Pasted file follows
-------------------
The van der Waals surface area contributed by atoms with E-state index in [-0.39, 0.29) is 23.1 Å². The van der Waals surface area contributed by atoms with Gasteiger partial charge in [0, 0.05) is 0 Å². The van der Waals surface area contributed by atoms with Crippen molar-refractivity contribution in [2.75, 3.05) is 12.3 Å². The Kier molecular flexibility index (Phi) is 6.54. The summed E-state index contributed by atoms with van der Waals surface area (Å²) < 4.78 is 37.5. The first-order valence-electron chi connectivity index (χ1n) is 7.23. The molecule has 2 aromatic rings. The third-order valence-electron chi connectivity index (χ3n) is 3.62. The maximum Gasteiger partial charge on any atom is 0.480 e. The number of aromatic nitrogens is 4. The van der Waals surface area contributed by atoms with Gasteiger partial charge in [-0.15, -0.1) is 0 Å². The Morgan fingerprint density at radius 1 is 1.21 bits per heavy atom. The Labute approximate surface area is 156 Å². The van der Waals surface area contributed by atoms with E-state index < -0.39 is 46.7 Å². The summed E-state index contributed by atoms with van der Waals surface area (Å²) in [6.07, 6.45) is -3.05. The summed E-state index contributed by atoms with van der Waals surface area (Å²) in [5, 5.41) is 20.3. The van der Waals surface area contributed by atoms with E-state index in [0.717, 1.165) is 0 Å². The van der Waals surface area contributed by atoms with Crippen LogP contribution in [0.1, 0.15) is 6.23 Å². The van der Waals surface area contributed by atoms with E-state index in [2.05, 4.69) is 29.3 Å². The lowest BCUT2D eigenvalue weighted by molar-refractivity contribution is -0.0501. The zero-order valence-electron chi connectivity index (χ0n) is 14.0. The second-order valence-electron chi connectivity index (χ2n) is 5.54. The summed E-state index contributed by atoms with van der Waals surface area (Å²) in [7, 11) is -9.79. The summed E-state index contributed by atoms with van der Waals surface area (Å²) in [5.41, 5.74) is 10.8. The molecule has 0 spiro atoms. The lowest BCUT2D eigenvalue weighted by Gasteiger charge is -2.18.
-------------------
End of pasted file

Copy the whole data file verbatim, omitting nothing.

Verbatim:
The van der Waals surface area contributed by atoms with E-state index in [-0.39, 0.29) is 23.1 Å². The van der Waals surface area contributed by atoms with Gasteiger partial charge in [0, 0.05) is 0 Å². The van der Waals surface area contributed by atoms with Crippen molar-refractivity contribution in [2.75, 3.05) is 12.3 Å². The Kier molecular flexibility index (Phi) is 6.54. The summed E-state index contributed by atoms with van der Waals surface area (Å²) < 4.78 is 37.5. The first-order valence-electron chi connectivity index (χ1n) is 7.23. The molecule has 2 aromatic rings. The third-order valence-electron chi connectivity index (χ3n) is 3.62. The maximum Gasteiger partial charge on any atom is 0.480 e. The number of aromatic nitrogens is 4. The van der Waals surface area contributed by atoms with Gasteiger partial charge in [-0.15, -0.1) is 0 Å². The Morgan fingerprint density at radius 1 is 1.21 bits per heavy atom. The Labute approximate surface area is 156 Å². The van der Waals surface area contributed by atoms with E-state index < -0.39 is 46.7 Å². The summed E-state index contributed by atoms with van der Waals surface area (Å²) in [6.07, 6.45) is -3.05. The summed E-state index contributed by atoms with van der Waals surface area (Å²) in [5, 5.41) is 20.3. The van der Waals surface area contributed by atoms with E-state index in [0.717, 1.165) is 0 Å². The van der Waals surface area contributed by atoms with Crippen LogP contribution in [0.1, 0.15) is 6.23 Å². The van der Waals surface area contributed by atoms with E-state index in [2.05, 4.69) is 29.3 Å². The lowest BCUT2D eigenvalue weighted by molar-refractivity contribution is -0.0501. The zero-order valence-electron chi connectivity index (χ0n) is 14.0. The second-order valence-electron chi connectivity index (χ2n) is 5.54. The summed E-state index contributed by atoms with van der Waals surface area (Å²) in [7, 11) is -9.79. The summed E-state index contributed by atoms with van der Waals surface area (Å²) in [5.41, 5.74) is 10.8. The molecule has 0 spiro atoms. The lowest BCUT2D eigenvalue weighted by Gasteiger charge is -2.18.